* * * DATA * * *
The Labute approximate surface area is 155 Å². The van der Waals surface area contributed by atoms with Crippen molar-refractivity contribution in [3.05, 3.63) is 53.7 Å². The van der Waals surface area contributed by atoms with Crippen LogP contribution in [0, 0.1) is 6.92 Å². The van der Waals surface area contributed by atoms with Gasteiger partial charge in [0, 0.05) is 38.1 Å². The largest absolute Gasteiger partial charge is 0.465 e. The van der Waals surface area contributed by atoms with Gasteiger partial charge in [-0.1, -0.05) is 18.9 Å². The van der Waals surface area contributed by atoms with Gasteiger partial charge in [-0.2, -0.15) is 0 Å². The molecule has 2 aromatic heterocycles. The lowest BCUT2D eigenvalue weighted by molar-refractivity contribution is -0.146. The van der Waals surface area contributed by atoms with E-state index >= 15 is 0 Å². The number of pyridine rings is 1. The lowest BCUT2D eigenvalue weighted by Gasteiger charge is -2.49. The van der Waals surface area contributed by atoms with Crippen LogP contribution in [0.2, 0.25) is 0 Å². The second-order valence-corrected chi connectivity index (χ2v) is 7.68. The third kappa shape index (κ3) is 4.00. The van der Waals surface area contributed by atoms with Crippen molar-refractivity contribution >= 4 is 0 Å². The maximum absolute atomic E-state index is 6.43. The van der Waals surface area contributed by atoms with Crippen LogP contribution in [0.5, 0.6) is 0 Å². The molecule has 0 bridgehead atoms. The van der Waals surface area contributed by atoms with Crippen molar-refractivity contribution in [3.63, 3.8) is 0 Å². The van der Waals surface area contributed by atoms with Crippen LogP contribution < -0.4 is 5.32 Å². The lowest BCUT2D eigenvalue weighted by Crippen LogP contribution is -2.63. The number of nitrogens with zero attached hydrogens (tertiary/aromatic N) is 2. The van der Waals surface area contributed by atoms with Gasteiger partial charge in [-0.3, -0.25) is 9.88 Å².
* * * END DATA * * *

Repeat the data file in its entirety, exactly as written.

The Labute approximate surface area is 155 Å². The van der Waals surface area contributed by atoms with Crippen molar-refractivity contribution in [3.05, 3.63) is 53.7 Å². The van der Waals surface area contributed by atoms with Crippen LogP contribution in [0, 0.1) is 6.92 Å². The van der Waals surface area contributed by atoms with Gasteiger partial charge in [0, 0.05) is 38.1 Å². The largest absolute Gasteiger partial charge is 0.465 e. The van der Waals surface area contributed by atoms with Gasteiger partial charge in [-0.1, -0.05) is 18.9 Å². The van der Waals surface area contributed by atoms with Gasteiger partial charge in [-0.2, -0.15) is 0 Å². The molecule has 2 aromatic heterocycles. The lowest BCUT2D eigenvalue weighted by molar-refractivity contribution is -0.146. The van der Waals surface area contributed by atoms with E-state index >= 15 is 0 Å². The number of pyridine rings is 1. The lowest BCUT2D eigenvalue weighted by Gasteiger charge is -2.49. The van der Waals surface area contributed by atoms with Crippen LogP contribution in [0.2, 0.25) is 0 Å². The second-order valence-corrected chi connectivity index (χ2v) is 7.68. The third kappa shape index (κ3) is 4.00. The van der Waals surface area contributed by atoms with Crippen molar-refractivity contribution >= 4 is 0 Å². The maximum absolute atomic E-state index is 6.43. The van der Waals surface area contributed by atoms with Crippen LogP contribution in [0.5, 0.6) is 0 Å². The molecule has 0 bridgehead atoms. The van der Waals surface area contributed by atoms with Crippen molar-refractivity contribution in [3.63, 3.8) is 0 Å². The van der Waals surface area contributed by atoms with Crippen LogP contribution < -0.4 is 5.32 Å². The lowest BCUT2D eigenvalue weighted by Crippen LogP contribution is -2.63. The number of nitrogens with zero attached hydrogens (tertiary/aromatic N) is 2. The van der Waals surface area contributed by atoms with Gasteiger partial charge in [-0.3, -0.25) is 9.88 Å².